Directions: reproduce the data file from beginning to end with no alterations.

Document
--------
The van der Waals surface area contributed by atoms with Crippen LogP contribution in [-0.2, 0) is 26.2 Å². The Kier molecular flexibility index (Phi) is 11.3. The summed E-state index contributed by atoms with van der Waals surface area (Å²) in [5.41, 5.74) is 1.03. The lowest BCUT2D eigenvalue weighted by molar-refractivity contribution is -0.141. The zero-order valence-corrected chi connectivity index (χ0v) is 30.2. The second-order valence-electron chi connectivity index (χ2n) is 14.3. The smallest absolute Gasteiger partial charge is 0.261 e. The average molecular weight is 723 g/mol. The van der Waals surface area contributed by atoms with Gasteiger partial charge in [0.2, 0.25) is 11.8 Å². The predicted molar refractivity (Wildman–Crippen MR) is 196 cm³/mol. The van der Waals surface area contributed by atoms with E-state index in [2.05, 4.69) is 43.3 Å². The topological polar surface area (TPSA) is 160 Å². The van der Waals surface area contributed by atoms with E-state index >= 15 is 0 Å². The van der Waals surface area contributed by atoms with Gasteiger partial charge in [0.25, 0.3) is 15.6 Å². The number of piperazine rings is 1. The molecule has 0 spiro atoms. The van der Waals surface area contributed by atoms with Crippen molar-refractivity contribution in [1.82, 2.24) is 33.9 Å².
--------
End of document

The van der Waals surface area contributed by atoms with Crippen LogP contribution in [-0.2, 0) is 26.2 Å². The Kier molecular flexibility index (Phi) is 11.3. The summed E-state index contributed by atoms with van der Waals surface area (Å²) in [5.41, 5.74) is 1.03. The lowest BCUT2D eigenvalue weighted by molar-refractivity contribution is -0.141. The zero-order valence-corrected chi connectivity index (χ0v) is 30.2. The second-order valence-electron chi connectivity index (χ2n) is 14.3. The smallest absolute Gasteiger partial charge is 0.261 e. The average molecular weight is 723 g/mol. The van der Waals surface area contributed by atoms with Gasteiger partial charge in [0.2, 0.25) is 11.8 Å². The predicted molar refractivity (Wildman–Crippen MR) is 196 cm³/mol. The van der Waals surface area contributed by atoms with E-state index in [2.05, 4.69) is 43.3 Å². The topological polar surface area (TPSA) is 160 Å². The van der Waals surface area contributed by atoms with E-state index >= 15 is 0 Å². The van der Waals surface area contributed by atoms with Gasteiger partial charge in [0.25, 0.3) is 15.6 Å². The number of piperazine rings is 1. The molecule has 0 spiro atoms. The van der Waals surface area contributed by atoms with Crippen molar-refractivity contribution in [1.82, 2.24) is 33.9 Å².